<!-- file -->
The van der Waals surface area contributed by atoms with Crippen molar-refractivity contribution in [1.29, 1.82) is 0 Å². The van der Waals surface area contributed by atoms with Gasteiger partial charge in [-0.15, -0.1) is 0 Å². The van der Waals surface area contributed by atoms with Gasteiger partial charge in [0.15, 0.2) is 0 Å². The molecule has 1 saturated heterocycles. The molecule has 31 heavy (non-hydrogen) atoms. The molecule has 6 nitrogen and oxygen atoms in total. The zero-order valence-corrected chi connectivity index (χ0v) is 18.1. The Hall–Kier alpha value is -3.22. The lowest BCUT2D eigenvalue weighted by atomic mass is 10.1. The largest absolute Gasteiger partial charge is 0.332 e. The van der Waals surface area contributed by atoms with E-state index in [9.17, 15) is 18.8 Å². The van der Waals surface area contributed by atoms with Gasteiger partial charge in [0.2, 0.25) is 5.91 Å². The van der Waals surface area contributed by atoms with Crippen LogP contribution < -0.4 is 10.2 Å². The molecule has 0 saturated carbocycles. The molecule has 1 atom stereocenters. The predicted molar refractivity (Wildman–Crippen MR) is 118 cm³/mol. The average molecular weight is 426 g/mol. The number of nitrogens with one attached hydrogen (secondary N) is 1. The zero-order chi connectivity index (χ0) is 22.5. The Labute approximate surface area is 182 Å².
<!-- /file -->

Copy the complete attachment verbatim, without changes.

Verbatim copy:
The van der Waals surface area contributed by atoms with Crippen molar-refractivity contribution in [1.29, 1.82) is 0 Å². The van der Waals surface area contributed by atoms with Gasteiger partial charge in [-0.15, -0.1) is 0 Å². The van der Waals surface area contributed by atoms with Gasteiger partial charge in [0.15, 0.2) is 0 Å². The molecule has 1 saturated heterocycles. The molecule has 31 heavy (non-hydrogen) atoms. The molecule has 6 nitrogen and oxygen atoms in total. The zero-order valence-corrected chi connectivity index (χ0v) is 18.1. The Hall–Kier alpha value is -3.22. The lowest BCUT2D eigenvalue weighted by atomic mass is 10.1. The largest absolute Gasteiger partial charge is 0.332 e. The van der Waals surface area contributed by atoms with E-state index in [9.17, 15) is 18.8 Å². The van der Waals surface area contributed by atoms with Gasteiger partial charge in [0.2, 0.25) is 5.91 Å². The van der Waals surface area contributed by atoms with Crippen LogP contribution < -0.4 is 10.2 Å². The molecule has 0 saturated carbocycles. The molecule has 1 atom stereocenters. The predicted molar refractivity (Wildman–Crippen MR) is 118 cm³/mol. The average molecular weight is 426 g/mol. The number of nitrogens with one attached hydrogen (secondary N) is 1. The zero-order chi connectivity index (χ0) is 22.5. The Labute approximate surface area is 182 Å².